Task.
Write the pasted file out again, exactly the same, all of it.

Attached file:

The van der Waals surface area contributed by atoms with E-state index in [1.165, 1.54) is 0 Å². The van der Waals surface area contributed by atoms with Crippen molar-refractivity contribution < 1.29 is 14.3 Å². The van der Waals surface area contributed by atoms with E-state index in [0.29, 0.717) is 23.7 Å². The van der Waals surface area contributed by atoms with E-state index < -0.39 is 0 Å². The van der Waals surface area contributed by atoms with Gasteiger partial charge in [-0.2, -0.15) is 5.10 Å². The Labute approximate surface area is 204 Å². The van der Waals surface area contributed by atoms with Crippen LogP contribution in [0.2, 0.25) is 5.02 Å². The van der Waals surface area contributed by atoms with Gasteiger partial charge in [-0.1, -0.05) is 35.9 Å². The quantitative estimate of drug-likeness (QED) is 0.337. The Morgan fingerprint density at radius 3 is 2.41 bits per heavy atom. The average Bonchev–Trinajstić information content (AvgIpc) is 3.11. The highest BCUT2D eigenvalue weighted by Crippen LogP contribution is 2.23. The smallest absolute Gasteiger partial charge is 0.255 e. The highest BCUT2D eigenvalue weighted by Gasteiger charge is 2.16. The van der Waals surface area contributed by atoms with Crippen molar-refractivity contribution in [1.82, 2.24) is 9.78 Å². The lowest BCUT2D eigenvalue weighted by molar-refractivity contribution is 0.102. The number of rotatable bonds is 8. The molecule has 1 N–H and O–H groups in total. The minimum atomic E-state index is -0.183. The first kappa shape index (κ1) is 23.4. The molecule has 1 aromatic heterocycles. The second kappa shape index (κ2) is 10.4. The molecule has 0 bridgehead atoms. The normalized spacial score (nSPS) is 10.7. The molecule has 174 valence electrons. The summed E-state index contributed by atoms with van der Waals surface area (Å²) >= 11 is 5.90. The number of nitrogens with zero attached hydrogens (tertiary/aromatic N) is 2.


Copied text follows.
The van der Waals surface area contributed by atoms with E-state index in [1.165, 1.54) is 0 Å². The van der Waals surface area contributed by atoms with Crippen molar-refractivity contribution < 1.29 is 14.3 Å². The van der Waals surface area contributed by atoms with E-state index in [0.29, 0.717) is 23.7 Å². The van der Waals surface area contributed by atoms with E-state index < -0.39 is 0 Å². The van der Waals surface area contributed by atoms with Gasteiger partial charge in [-0.2, -0.15) is 5.10 Å². The Labute approximate surface area is 204 Å². The van der Waals surface area contributed by atoms with Crippen LogP contribution in [0.2, 0.25) is 5.02 Å². The van der Waals surface area contributed by atoms with Gasteiger partial charge in [-0.1, -0.05) is 35.9 Å². The quantitative estimate of drug-likeness (QED) is 0.337. The Morgan fingerprint density at radius 3 is 2.41 bits per heavy atom. The average Bonchev–Trinajstić information content (AvgIpc) is 3.11. The highest BCUT2D eigenvalue weighted by Crippen LogP contribution is 2.23. The smallest absolute Gasteiger partial charge is 0.255 e. The highest BCUT2D eigenvalue weighted by Gasteiger charge is 2.16. The van der Waals surface area contributed by atoms with Crippen molar-refractivity contribution in [1.82, 2.24) is 9.78 Å². The lowest BCUT2D eigenvalue weighted by molar-refractivity contribution is 0.102. The number of rotatable bonds is 8. The molecule has 1 N–H and O–H groups in total. The minimum atomic E-state index is -0.183. The first kappa shape index (κ1) is 23.4. The molecule has 1 aromatic heterocycles. The second kappa shape index (κ2) is 10.4. The molecule has 0 bridgehead atoms. The normalized spacial score (nSPS) is 10.7. The molecule has 174 valence electrons. The summed E-state index contributed by atoms with van der Waals surface area (Å²) >= 11 is 5.90. The number of nitrogens with zero attached hydrogens (tertiary/aromatic N) is 2.